I spoke with Peter Beyak, producer of the documentary film “Global Warning”, currently available on YouTube. The film is an eye opening dive into the hypocrisy and misleading information activists use, highlighting that we are focusing on the wrong issues while ignoring real experts. Our obsession with climate change and CO2 emissions ignores evidence. The shocking truth is that legitimate climate scientists have stated that the models being used are suspect and we should instead focus on conservation, building products to last, proper garbage disposal, and our fickle, wasteful consumer mentality. Our ignorance leaves us stuck chasing a myth.
Policies that have been introduced extract vast amounts of money through the use of carbon taxes and programs that fleece the individual while not investing that money into actual solutions. Large businesses are allowed to build products with designed obsolescence and the reduce, reuse, and recycle programs have become expensive and laborious.
Many people are unaware that green technology is insufficient at supplying our needs, nor how many products are petroleum-based, therefore, oil and gas cannot be ‘shut down’ anytime soon. They also do not consider the environmental impacts of shipping fossil fuels across the oceans when it is readily available at home. There is no consideration of how innovation and a mixed petroleum and green energy program, as highlighted by Dr. Vahrenholt in ‘Global Warning’, could be of maximum benefit for Canada and the world.
Alberta Oil and Gas has been on the bleeding edge of discovery using ethical, clean practises. If anyone truly cares about the environment, they should be a raving fan of the Alberta Oil Sands and encouraging further development. Instead, we have a situation where foreign interests, who financially benefit from shutting down Canada’s abundant and responsible resource industries, have convinced the masses (including our federal government), that this attack is all about the environment – which it is demonstrably not.
The places where the eastern provinces currently obtain some of their oil are well known for human rights violations and are not held to the same environmental impact standards we hold ourselves to in Canada. Again, if you want clean, ethical oil with the added benefit of energy independence within Canada – look no further than your own backyard.
In addition, many Aboriginal Reserves are pro-pipeline but ignored by pundits who buy into the feeding frenzy. Activists with foreign and domestic funds actively seek to divide us through lies, suspicion, hate and sometimes violence. Vivian Krause’s documentary “Over A Barrel” shows how devastating this process is to the Aboriginal community and to the rest of the country.
Recently, a UN committee declared that several energy projects in Canada must be stopped immediately because they are detrimental to Aboriginals. They claimed they did not know that many of these same groups fully support these projects. It must be pointed out that wealth creates independence and a position of power for the Aboriginal people. When these communities take the initiative to alleviate poverty, foster self-sufficiency, and give their youth hope for the future, their efforts are often thwarted by a federal and now international governing body that would rather maintain a paternalistic control over them. This is a mockery of reconciliation and equality within Canada.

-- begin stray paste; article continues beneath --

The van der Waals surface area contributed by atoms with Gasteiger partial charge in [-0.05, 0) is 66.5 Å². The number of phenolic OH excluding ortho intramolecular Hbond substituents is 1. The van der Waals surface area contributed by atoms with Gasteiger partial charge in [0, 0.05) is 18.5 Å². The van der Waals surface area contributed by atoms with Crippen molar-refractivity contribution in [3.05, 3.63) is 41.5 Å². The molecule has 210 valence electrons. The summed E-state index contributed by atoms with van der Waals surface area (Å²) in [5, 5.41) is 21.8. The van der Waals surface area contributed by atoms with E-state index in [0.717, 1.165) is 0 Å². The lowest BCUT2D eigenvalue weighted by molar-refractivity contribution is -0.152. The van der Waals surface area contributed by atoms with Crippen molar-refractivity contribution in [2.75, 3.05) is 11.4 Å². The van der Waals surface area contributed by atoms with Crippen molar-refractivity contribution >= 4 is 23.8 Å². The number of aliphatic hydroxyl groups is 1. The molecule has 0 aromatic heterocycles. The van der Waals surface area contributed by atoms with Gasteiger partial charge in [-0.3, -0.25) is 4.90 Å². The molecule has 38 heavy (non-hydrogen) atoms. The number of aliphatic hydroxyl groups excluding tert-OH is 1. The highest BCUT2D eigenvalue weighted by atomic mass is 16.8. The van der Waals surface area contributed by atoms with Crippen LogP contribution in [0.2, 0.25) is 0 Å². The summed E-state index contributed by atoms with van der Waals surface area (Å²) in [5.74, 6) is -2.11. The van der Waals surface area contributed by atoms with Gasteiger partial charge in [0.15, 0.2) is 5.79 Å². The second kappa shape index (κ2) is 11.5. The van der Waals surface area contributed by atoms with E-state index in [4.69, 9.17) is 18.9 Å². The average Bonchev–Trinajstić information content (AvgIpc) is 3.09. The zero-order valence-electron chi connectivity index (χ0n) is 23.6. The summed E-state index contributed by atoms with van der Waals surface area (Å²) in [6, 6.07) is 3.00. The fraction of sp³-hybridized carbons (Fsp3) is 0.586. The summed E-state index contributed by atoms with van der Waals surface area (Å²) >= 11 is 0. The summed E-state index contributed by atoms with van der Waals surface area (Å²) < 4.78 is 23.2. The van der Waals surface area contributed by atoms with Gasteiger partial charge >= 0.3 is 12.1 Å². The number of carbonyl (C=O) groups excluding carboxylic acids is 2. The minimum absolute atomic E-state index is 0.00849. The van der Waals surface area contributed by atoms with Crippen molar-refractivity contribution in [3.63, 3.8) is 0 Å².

A New National Energy Plan
If Covid and the Ukraine/Russia conflict have taught us anything, it is that being self-sufficient is vital in our complex world. With the world’s 3rd largest oil reserves, abundant natural gas and hydro power, Canada has the capacity to be energy self-sufficient. As Wildrose Independence Party of Alberta (WIPA) leader Paul Hinman explains regarding his mandate to ensure Alberta self-sufficiency, not just with energy but with food security, pharmaceutical and medical supplies and manufacturing, wouldn’t it be best “to not be subject to the winds of international crisis or market fluctuations”? Wouldn’t the same apply to Canada as a whole?
It seems that there is constantly some kind of crisis that threatens our way of life. Global supply chains, spread of a virus, food insecurity, and now an energy supply crunch, are taking its toll on the psyche of the populace. If we want a stable country, a stable and united society, doesn’t it make sense to create plans that will sustain us no matter what happens internationally? This plan, instead of being divisive like the national energy program of the past, could be something that will unite the country under one goal, one vision – to make Canada the self-reliant, respectful, and collaborative country it has the capacity to be.